I don’t use an outline, nor do I go by the seat of my pants. Instead, I use a method I learned from screenwriting. I do “a beat sheet.” I figure out the 5 or 6 major plot points of the story first. Then I flesh out what might happen in between those plot points. My scenes aren’t outline in detail, but I know my targets and write toward my targeted plot point. Each day, I outline the next day’s scenes. In that way I have my assignment when I sit down to write.
  • Which do you consider more important, plot or character?
Character. All plots stem from character pain and need. Plots are about a character’s journey through a problem.
  • What is the biggest challenge you’ve faced as a writer and what inspires you and keeps you motivated?
The biggest challenge is finding time. Since I work full time as a writing instructor, my time is taken up by coaching writers. The success stories about new writers that come out of our workshops are what keep me motivated. I witness a lot of hard work—and publications. Those make my day.
  • You also teach fiction – what career do you enjoy more, teaching or writing? Or both equally?
Those are equal.
-        Do you have a “How I got my agent” story you want to share?
My agent found me by contacting our local Sisters in Crime group in Wisconsin. I wasn’t actually looking for an agent at the time, but one of my friends emailed me to say she’d been contacted by an agent and she thought we’d be a good match. After John Talbot and I talked, we felt we were a good match in developing the Fudge Shop Mystery series. And here we are three books later!
  • What are you working on now and what are your future writing plans?
I’m working on a new series with my agent at the moment, which I can’t yet divulge. My future writing plans include the reissuing of the Moonstone series of short stories and the publication of several other short stories I’ve written. All of them are light romantic mysteries. I’m also marketing my screenplays.
  • What is a typical workday for you and how many hours a day (or week) do you devote to writing?
My teaching and coaching of writers is pretty much an all-day job and sometimes it takes my weekends to catch up with my writer-clients and students. But I usually find a few hours during the week to write, and then on many weekends I write around 6 hours each day.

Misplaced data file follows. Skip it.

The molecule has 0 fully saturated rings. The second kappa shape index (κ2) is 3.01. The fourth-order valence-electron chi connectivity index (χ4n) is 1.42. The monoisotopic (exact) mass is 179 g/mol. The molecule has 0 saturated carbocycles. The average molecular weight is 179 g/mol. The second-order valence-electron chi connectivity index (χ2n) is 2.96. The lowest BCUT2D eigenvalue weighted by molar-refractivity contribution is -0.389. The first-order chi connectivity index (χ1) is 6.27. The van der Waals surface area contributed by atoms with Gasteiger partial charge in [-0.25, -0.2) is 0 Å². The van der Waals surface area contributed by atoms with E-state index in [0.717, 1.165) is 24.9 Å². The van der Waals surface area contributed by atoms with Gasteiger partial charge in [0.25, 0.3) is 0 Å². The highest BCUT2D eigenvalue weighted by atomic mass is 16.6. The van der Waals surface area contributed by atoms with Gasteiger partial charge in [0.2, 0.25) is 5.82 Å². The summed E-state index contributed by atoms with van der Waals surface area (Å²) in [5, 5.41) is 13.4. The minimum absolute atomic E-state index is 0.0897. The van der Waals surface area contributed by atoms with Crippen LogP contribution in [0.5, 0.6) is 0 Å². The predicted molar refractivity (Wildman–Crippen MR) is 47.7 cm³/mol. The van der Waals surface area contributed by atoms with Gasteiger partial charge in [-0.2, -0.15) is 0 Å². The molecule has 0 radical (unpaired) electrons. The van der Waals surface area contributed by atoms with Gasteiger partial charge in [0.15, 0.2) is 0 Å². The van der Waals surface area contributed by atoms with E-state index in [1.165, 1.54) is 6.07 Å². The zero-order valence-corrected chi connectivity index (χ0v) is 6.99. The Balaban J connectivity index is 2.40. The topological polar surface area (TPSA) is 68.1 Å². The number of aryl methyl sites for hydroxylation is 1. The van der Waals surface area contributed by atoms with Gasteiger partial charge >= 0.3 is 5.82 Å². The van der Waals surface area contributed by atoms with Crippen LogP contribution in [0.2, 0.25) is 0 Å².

• If you could take only three books with you for a year-long writing retreat in a gorgeous setting with no library, which three would you take?
My own books, LOL! But being serious, I simply can’t answer that because there are too many good books. I could never decide. Perhaps I’d take a book of fairy tales, because most of our literature is a re-telling of fairy tales.
  • What advice do you have to offer to an aspiring author?
Write. Then write the next book or story. Then the next. And write from the gut and heart and your own experiences. Don’t be afraid or embarrassed to write about what matters to you. Your unique voice is needed in this world and it will resonate with readers. There are readers for every good writer.
I also like to recommend that new writers save themselves time and heartache by learning from others. There are many good writing groups to join, good workshops and conference.
Also read basic books like Dwight Swain’s Techniques of the Selling Writer. Many other writing how-to books are based on his fine knowledge and wisdom. The other book that has changed the world of writing is Christopher Vogler’s book on the 12 steps of a mythic journey for a character. The book is called The Writer’s Journey. Every new writer should read it.